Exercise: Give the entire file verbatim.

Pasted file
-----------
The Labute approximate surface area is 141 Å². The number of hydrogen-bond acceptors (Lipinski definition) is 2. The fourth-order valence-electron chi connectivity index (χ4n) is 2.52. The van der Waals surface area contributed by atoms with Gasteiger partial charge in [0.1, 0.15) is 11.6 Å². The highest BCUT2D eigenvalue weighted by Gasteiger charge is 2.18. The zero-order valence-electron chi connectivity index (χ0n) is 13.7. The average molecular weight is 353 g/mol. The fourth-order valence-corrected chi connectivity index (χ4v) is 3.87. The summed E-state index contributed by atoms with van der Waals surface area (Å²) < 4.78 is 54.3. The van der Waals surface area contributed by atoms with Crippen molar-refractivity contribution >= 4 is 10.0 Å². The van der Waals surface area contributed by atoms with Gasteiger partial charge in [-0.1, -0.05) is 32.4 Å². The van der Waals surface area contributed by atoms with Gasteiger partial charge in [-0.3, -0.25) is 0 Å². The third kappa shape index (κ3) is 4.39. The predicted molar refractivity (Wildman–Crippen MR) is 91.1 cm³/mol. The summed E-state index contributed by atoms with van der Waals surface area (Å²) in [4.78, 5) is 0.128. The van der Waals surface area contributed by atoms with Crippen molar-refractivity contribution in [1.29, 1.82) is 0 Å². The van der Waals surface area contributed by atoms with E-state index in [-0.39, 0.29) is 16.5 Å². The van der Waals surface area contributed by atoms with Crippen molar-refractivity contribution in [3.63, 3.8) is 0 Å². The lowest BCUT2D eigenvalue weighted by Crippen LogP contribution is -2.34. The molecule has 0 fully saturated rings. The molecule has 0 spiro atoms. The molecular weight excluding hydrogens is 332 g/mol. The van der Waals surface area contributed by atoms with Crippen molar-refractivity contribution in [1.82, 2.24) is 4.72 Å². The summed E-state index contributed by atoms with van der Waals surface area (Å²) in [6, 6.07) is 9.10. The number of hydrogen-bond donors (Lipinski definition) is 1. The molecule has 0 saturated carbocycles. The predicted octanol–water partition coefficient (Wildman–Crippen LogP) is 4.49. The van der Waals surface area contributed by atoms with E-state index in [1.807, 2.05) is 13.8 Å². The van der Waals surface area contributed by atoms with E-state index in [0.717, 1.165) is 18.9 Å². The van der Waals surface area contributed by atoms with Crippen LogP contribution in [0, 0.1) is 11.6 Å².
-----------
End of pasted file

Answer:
The Labute approximate surface area is 141 Å². The number of hydrogen-bond acceptors (Lipinski definition) is 2. The fourth-order valence-electron chi connectivity index (χ4n) is 2.52. The van der Waals surface area contributed by atoms with Gasteiger partial charge in [0.1, 0.15) is 11.6 Å². The highest BCUT2D eigenvalue weighted by Gasteiger charge is 2.18. The zero-order valence-electron chi connectivity index (χ0n) is 13.7. The average molecular weight is 353 g/mol. The fourth-order valence-corrected chi connectivity index (χ4v) is 3.87. The summed E-state index contributed by atoms with van der Waals surface area (Å²) < 4.78 is 54.3. The van der Waals surface area contributed by atoms with Crippen molar-refractivity contribution >= 4 is 10.0 Å². The van der Waals surface area contributed by atoms with Gasteiger partial charge in [-0.1, -0.05) is 32.4 Å². The van der Waals surface area contributed by atoms with Gasteiger partial charge in [-0.3, -0.25) is 0 Å². The third kappa shape index (κ3) is 4.39. The predicted molar refractivity (Wildman–Crippen MR) is 91.1 cm³/mol. The summed E-state index contributed by atoms with van der Waals surface area (Å²) in [4.78, 5) is 0.128. The van der Waals surface area contributed by atoms with Crippen molar-refractivity contribution in [1.29, 1.82) is 0 Å². The van der Waals surface area contributed by atoms with E-state index in [-0.39, 0.29) is 16.5 Å². The van der Waals surface area contributed by atoms with Crippen molar-refractivity contribution in [3.63, 3.8) is 0 Å². The lowest BCUT2D eigenvalue weighted by Crippen LogP contribution is -2.34. The molecule has 0 fully saturated rings. The molecule has 0 spiro atoms. The molecular weight excluding hydrogens is 332 g/mol. The van der Waals surface area contributed by atoms with Crippen molar-refractivity contribution in [1.82, 2.24) is 4.72 Å². The summed E-state index contributed by atoms with van der Waals surface area (Å²) in [6, 6.07) is 9.10. The number of hydrogen-bond donors (Lipinski definition) is 1. The molecule has 0 saturated carbocycles. The predicted octanol–water partition coefficient (Wildman–Crippen LogP) is 4.49. The van der Waals surface area contributed by atoms with E-state index in [1.807, 2.05) is 13.8 Å². The van der Waals surface area contributed by atoms with E-state index in [0.717, 1.165) is 18.9 Å². The van der Waals surface area contributed by atoms with Crippen LogP contribution in [0, 0.1) is 11.6 Å².